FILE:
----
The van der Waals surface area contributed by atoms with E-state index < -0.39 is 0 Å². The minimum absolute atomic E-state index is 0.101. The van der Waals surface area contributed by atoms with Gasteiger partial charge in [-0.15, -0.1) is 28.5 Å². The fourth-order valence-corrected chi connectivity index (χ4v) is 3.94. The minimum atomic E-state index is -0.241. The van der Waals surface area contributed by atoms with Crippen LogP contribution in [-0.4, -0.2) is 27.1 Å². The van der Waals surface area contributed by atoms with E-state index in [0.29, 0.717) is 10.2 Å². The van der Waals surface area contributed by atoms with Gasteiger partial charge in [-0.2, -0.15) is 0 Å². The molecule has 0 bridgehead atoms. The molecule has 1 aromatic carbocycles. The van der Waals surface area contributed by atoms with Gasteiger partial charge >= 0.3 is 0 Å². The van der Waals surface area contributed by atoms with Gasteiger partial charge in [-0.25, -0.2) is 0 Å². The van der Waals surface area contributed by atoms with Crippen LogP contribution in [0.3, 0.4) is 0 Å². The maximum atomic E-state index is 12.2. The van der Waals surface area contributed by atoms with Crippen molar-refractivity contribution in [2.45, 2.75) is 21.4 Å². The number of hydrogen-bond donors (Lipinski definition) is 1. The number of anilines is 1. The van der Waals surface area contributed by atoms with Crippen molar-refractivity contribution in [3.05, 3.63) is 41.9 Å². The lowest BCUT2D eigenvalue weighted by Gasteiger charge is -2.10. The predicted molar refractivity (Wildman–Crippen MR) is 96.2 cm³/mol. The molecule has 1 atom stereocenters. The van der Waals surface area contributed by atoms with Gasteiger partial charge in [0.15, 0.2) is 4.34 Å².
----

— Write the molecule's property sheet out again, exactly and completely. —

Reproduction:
The van der Waals surface area contributed by atoms with E-state index < -0.39 is 0 Å². The minimum absolute atomic E-state index is 0.101. The van der Waals surface area contributed by atoms with Gasteiger partial charge in [-0.15, -0.1) is 28.5 Å². The fourth-order valence-corrected chi connectivity index (χ4v) is 3.94. The minimum atomic E-state index is -0.241. The van der Waals surface area contributed by atoms with Crippen LogP contribution in [-0.4, -0.2) is 27.1 Å². The van der Waals surface area contributed by atoms with E-state index in [0.29, 0.717) is 10.2 Å². The van der Waals surface area contributed by atoms with Gasteiger partial charge in [-0.2, -0.15) is 0 Å². The molecule has 0 bridgehead atoms. The molecule has 1 aromatic carbocycles. The van der Waals surface area contributed by atoms with Gasteiger partial charge >= 0.3 is 0 Å². The van der Waals surface area contributed by atoms with Gasteiger partial charge in [-0.25, -0.2) is 0 Å². The van der Waals surface area contributed by atoms with Crippen LogP contribution in [0.3, 0.4) is 0 Å². The maximum atomic E-state index is 12.2. The van der Waals surface area contributed by atoms with Crippen molar-refractivity contribution in [2.45, 2.75) is 21.4 Å². The number of hydrogen-bond donors (Lipinski definition) is 1. The number of anilines is 1. The van der Waals surface area contributed by atoms with Crippen molar-refractivity contribution in [3.05, 3.63) is 41.9 Å². The lowest BCUT2D eigenvalue weighted by Gasteiger charge is -2.10. The predicted molar refractivity (Wildman–Crippen MR) is 96.2 cm³/mol. The molecule has 1 atom stereocenters. The van der Waals surface area contributed by atoms with Gasteiger partial charge in [0.15, 0.2) is 4.34 Å².